Album review: Daniele Sollo - Order and DisOrder (2020)
Bassist and composer Daniele Sollo released his first solo album ORDER AND DISORDER in 2020, employing the talents of some of the musicians he’s worked with in the past, notably Stefano Agnini, Alessandro Corvaglia, Luca Scherani and Fabio Zuffanti from his time as a session musician with Höstsonaten, to add a little extra glamour to his artistic vision. With Zuffanti largely stepping back from playing duties on Höstsonaten’s 2016 album SYMPHONY N.1 CUPID & PSYCHE, it was Sollo who provided the bass guitar parts, and he was still with the band when I saw them at the Z-Fest in Milan in 2018, where he also helped out ISProject during their set when they performed their debut album. In 2014 Luca Scherani put together a version of SEE EMILY PLAY for a Mellow Label Productions Pink Floyd tribute CD called ECHOES OF SECRETS with Sollo, Matteo Nahum, Maurizio Di Tollo, and Fabio Zuffanti on vocals.
The genesis of ORDER AND DISORDER pre-dates Sollo’s time with Höstsonaten, hinted at in an interview with Athos Enrile for a 2015 article in MAT2020 web-magazine. In the same interview, Sollo described how his musical journey began when he started to pick out Beethoven’s Bagatelle no. 25 (FÜR ELISE) on a toy piano at the age of seven, before picking up the bass guitar at age 14 influenced by acid jazz, playing by ear. Feeling the need to learn more about the music and the instrument, he began studies with Giuseppe Brandi, taking in classical music and all forms of jazz, including Latin and orchestral. During this time he became interested in jazz-rock and progressive rock and was able to play in a variety of different styles. He formed the group VisionAir in 1997 to play progressive music, contributing to both music and lyrics. VisionAir finally disbanded in 2011 having played a few well-received gigs and made a demo album titled INVISIBLE VISIONS, which was shelved when the band broke up.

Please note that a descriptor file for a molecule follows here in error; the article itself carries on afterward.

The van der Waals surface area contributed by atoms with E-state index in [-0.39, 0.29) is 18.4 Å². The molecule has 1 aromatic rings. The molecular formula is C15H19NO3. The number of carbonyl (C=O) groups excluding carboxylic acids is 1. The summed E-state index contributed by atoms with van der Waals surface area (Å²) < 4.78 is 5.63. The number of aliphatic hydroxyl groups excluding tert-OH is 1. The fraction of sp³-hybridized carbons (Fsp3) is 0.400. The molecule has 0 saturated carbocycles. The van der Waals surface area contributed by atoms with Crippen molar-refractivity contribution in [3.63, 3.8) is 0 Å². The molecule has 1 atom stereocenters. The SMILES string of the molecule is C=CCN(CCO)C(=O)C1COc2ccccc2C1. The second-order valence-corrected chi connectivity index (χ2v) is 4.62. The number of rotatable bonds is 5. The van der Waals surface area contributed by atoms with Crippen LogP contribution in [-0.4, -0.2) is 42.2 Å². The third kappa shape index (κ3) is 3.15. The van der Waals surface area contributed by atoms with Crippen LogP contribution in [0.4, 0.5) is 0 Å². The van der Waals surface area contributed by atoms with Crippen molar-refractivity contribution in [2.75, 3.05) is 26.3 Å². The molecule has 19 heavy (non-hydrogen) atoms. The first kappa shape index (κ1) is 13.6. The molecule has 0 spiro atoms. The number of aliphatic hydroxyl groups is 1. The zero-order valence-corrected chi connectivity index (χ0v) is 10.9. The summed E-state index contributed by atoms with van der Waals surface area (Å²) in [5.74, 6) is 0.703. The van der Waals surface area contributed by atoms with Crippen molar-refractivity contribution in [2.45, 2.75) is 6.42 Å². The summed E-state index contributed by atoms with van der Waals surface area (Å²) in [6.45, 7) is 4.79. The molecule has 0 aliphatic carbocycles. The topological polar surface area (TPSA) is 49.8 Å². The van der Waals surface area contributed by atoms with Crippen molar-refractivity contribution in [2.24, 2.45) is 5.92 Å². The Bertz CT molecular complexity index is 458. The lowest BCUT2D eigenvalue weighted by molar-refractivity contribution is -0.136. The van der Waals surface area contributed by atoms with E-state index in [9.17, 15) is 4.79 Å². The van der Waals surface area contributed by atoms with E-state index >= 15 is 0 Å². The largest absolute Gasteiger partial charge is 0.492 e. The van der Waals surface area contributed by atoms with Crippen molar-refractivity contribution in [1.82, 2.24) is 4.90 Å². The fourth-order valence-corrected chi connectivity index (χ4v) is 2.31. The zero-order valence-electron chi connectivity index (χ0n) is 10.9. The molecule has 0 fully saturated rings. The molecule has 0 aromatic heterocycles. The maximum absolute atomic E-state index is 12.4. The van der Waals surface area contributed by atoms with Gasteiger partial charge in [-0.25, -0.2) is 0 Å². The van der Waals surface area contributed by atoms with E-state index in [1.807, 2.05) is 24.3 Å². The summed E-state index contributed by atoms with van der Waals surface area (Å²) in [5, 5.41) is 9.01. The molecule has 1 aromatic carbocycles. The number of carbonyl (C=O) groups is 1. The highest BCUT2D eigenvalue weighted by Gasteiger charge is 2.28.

His slap technique and polyphonic tapping are associated with his 5-string basses, but there’s a lot of fretless work too, used for expressiveness, developed after studying Jaco Pastorius. The different techniques give his music a chameleonic form (to use his term), shifting between hard prog, jazz-fusion, string quintet, bass and voice, and solo bass.
Sollo also points out Chris Squire as an influence, citing him as an innovator. Along with Jaco Pastorius, Squire helped redefine the role of the electric bass, taking it from behind the other instruments to one of equal standing with keyboards, guitars, or any other, while still maintaining its rhythmic role. Sollo describes the bass lines of Squire and Pastorius as accompaniment solos that blend into the main theme played by the voice or by the other instruments, and describes this as one of the fundamental principles of his own playing.
Comprised of only six tracks, ORDER AND DISORDER is an eclectic mix of progressive rock, jazz fusion, prog metal, classical and cantautori genres. With a list of carefully chosen collaborators, the result is an impressive expression of a broad musical language.